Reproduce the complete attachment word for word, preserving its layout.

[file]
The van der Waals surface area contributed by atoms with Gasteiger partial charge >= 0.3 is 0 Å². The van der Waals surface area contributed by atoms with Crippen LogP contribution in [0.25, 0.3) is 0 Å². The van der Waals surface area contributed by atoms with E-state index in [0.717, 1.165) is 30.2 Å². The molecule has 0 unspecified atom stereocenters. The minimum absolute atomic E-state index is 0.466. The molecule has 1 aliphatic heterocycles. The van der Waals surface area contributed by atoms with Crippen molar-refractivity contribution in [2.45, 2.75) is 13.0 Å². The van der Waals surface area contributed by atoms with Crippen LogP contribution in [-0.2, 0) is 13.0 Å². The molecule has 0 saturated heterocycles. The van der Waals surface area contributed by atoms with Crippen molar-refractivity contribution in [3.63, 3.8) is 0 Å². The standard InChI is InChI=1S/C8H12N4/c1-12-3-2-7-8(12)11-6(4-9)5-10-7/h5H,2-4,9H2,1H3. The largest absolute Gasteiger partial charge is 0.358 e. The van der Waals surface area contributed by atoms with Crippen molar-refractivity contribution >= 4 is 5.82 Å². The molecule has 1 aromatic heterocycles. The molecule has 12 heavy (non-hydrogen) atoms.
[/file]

The van der Waals surface area contributed by atoms with Gasteiger partial charge >= 0.3 is 0 Å². The van der Waals surface area contributed by atoms with Crippen LogP contribution in [0.25, 0.3) is 0 Å². The van der Waals surface area contributed by atoms with E-state index in [0.717, 1.165) is 30.2 Å². The molecule has 0 unspecified atom stereocenters. The minimum absolute atomic E-state index is 0.466. The molecule has 1 aliphatic heterocycles. The van der Waals surface area contributed by atoms with Crippen molar-refractivity contribution in [2.45, 2.75) is 13.0 Å². The van der Waals surface area contributed by atoms with Crippen LogP contribution in [-0.2, 0) is 13.0 Å². The molecule has 0 saturated heterocycles. The van der Waals surface area contributed by atoms with Crippen molar-refractivity contribution in [3.63, 3.8) is 0 Å². The standard InChI is InChI=1S/C8H12N4/c1-12-3-2-7-8(12)11-6(4-9)5-10-7/h5H,2-4,9H2,1H3. The largest absolute Gasteiger partial charge is 0.358 e. The van der Waals surface area contributed by atoms with Crippen molar-refractivity contribution >= 4 is 5.82 Å². The molecule has 1 aromatic heterocycles. The molecule has 12 heavy (non-hydrogen) atoms.